Scott Reed's String Theory is about heavy and fast progressive metal, so the former Dream Theater keyboard player is a welcome addition. Derek also played on Scott's debut album Revolution so on the second album the conditions are the same. Just like his debut the new release, Regenesis, is filled with heavy guitar music, fast soloing by guitar and keyboard, and difficult progressive metal rhythm structures.
After the intro tune, The Curtain Falls, the album opens violently with Regeneration. After a long minute of strange keyboards sounds the beginning riff reminds me of the music of Faith No More. When the song lifts off it is heavy-metal muscle guitar music, heavy riffs and a lot of fast solos by both guitar and keyboard. Derek Sherinian is perfect for this job. Between all those fast solos there is a heavy riff as guiding theme through the song. Nice to fall back on a riff to get some breathing space between the soloing but the default riff for this song is a bit too easy.
On the previous album, Revolution, there was more room for melody, but on Regenesis you have to wait for the second part of the album to get to the melodic elements. The first part of the album is heavy stuff, a lot of notes and a lot of shredding.
At the start of Day Zero it seems a bit more organized than the intense opening of the album. Just when I discovered a melody by joined guitar and keyboard the pace increases, and it is back to the muscle metal. The pace of the drums changes throughout the song, the very fast parts are borderline messy approaching the style of a blast beat. This style continues on Outrageous Fire, Scott Reed is really trying to put as many notes as he can on a single album. Scott Reed and Derek Sherinian are both technically skilled and on the first part of the album they are really throwing it in your face.
The first part of the album is heavy and fast and just when I was getting numb from all the solos the song The Philosopher comes as a pleasant turning point on the album. The fast and heavy pace make room for melodies, a more gentle pace and some eastern influences. A very good song, if you have trouble wrestling through the bombardment of notes in the first half of the album then start at this song.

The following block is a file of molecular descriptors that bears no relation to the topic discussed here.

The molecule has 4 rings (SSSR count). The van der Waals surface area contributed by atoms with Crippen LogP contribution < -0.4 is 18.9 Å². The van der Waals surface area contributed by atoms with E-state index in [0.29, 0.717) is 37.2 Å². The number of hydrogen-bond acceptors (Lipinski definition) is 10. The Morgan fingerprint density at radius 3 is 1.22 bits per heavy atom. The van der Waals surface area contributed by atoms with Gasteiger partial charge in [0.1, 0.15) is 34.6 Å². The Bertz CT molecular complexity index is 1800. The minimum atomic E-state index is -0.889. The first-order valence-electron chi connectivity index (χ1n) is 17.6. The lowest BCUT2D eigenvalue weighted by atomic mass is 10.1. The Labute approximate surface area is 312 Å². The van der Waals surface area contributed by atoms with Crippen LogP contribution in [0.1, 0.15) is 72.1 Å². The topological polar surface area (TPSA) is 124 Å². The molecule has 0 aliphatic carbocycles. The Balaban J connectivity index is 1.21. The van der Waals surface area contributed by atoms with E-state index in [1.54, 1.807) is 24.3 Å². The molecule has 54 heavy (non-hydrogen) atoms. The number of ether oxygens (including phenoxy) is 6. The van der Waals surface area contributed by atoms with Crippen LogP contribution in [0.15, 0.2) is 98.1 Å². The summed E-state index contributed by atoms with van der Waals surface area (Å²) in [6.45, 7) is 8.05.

On The Astronomer the fast solos are back but there is a lot more structure in the song, allowing you to feel where the music is going. In the centre a thick organ by Derek brings a Deep Purple vibe to the music. The first part of Reflection is without drums, probably broke all his drumsticks on the blastbeats early on in the the album. A nice slow paced song and another great spot for the thick organ sound. On The New Dawn it is back to the heavier music. Of all the heavier tracks this is the better one. Many Dream Theater influences and many changes in rhythm and style, nicely crafted.
Regenesis is not for the faint of heart. Scott Reed brings us heavy-metal, muscular guitar music and the first part of the album the muscles are on steroids. Together with Derek Sherinian he produces a lot of fast heavy solos with, at times, a bombardment of notes.
On the second part of the album there is more room for melodies and the songs are more structured. It is like he first wants to show how well he can play and then show he can also play music. Nothing wrong with that, at times I like an instrumental challenge and certainly some heavy technical complex parts. The second part of the album saves it but the first part is a bit too messy and too intense to these ears.
Roz Vitalis — 20 Years - Alive and Well
Roz Vitalis is a Russian band that began in 2001 and offered some excerpts from an assortment of early demos to kick things off, resulting in releasing their first official album entitled, L'Ascencione in 2002. I did not pick up on this band until 2015 when I obtained their album entitled Lavoro d'amore which appears to be their highest-rated studio album.
Their sound is firmly rooted in the chamber prog/rio/avant-jazz arena, but they do delve into traditional symphonic progressive rock on a fairly regular basis.
The band is led by chief songwriter, Ivan Rozmainsky (electric piano, synths), with Ruslan Kirillov (bass), Vladislav Korotkikh flute), Vladimir Semenov-Tyan-Shansky (electric and acoustic guitars), and Evgeny Trefilov (drums). They are assisted on a few tracks by Yury Khomonenko (percussion), Philip Semenov (drums), and Andrey Stefinoff (clarinet). Their music is all instrumental and encompasses a vast palette of ideas but is quite pastoral in many sections. It is also quite melodic and somewhat restful when you need something to help that second glass of Shiraz go down. This is not quite as adventurous as another Russian band called Little Tragedies who utilise more keyboards to great effect.